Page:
What do you think the title means?
Apparently the title of the book finds its origin in a poem by William Blake (Nurse’s song).
Here’s what writer Khale Hosseini has to say about that:
“Can you tell us a little about the title, And the Mountains Echoed?
The inspiration for it was The Nurse’s Song, a lovely poem by William Blake, in which he ends a verse with the line, “And all the hills echoed.”
“Well, well, go and play till the light fades away,
And then go home to bed.
The little ones leaped, and shouted, and laughed,
And all the hills echoed.”
I changed “hills” to “mountains” partly because of the obvious nature of Afghanistan’s topography, but also because of the pervasive presence of mountains in the book. In fact, the mountains in this book bear sole witness to a couple of key, pivotal events. Just as a mountain would echo back a shout, the fateful acts committed before the mountains too emit an echo. They have a rippling effect, expanding outward, touching lives further and further away. I liked the idea of a decision or an act echoing through both place and time, altering the fates of characters both living and not yet born.” (source: Huffington Post)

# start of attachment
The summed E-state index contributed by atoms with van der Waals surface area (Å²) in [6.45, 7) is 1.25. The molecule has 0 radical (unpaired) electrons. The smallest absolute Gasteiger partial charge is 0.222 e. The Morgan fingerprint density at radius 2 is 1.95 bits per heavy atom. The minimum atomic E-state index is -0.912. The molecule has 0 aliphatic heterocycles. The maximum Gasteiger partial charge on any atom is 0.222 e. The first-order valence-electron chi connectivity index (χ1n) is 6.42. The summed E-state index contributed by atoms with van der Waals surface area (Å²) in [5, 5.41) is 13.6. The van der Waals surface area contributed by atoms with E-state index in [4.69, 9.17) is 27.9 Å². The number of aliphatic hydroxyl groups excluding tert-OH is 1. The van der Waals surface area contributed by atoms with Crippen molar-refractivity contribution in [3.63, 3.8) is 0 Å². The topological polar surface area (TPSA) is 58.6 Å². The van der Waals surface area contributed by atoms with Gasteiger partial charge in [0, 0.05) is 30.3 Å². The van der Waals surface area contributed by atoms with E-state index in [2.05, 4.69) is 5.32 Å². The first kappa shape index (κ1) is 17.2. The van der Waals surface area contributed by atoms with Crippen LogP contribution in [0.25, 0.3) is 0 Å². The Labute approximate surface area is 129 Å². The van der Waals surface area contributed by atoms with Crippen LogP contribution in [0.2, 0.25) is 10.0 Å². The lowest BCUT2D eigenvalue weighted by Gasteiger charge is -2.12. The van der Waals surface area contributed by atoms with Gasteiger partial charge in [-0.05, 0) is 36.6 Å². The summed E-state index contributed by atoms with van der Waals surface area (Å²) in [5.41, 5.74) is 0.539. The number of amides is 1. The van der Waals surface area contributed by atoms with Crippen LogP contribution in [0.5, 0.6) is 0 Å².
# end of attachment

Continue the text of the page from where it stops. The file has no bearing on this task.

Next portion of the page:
Will you read other books from Khaled Hosseini?
‘The kite runner’ is Hosseini’s most famous novel and apparently it is better than ‘And the mountains echoed’. I’ve got many books lined up to read, and I will add ‘The kite runner’ to this list!
And the mountains echoed – Score
Personally I gave this book 8/10. Not my highest score no, even though I liked reading it, but I missed cohesion in the different stories.
The average score of our bookclub was 8,57/10.
Our next read will be “All the light you cannot see” from Anthony Doerr. We will read this at the end of October so in November you can expect a blogpost about it!
This will be the final read of our bookclub this year. In December we will have the ‘kick-off’ from our second year. We will then choose new books to read during 2018. And of course I will tell you all about it!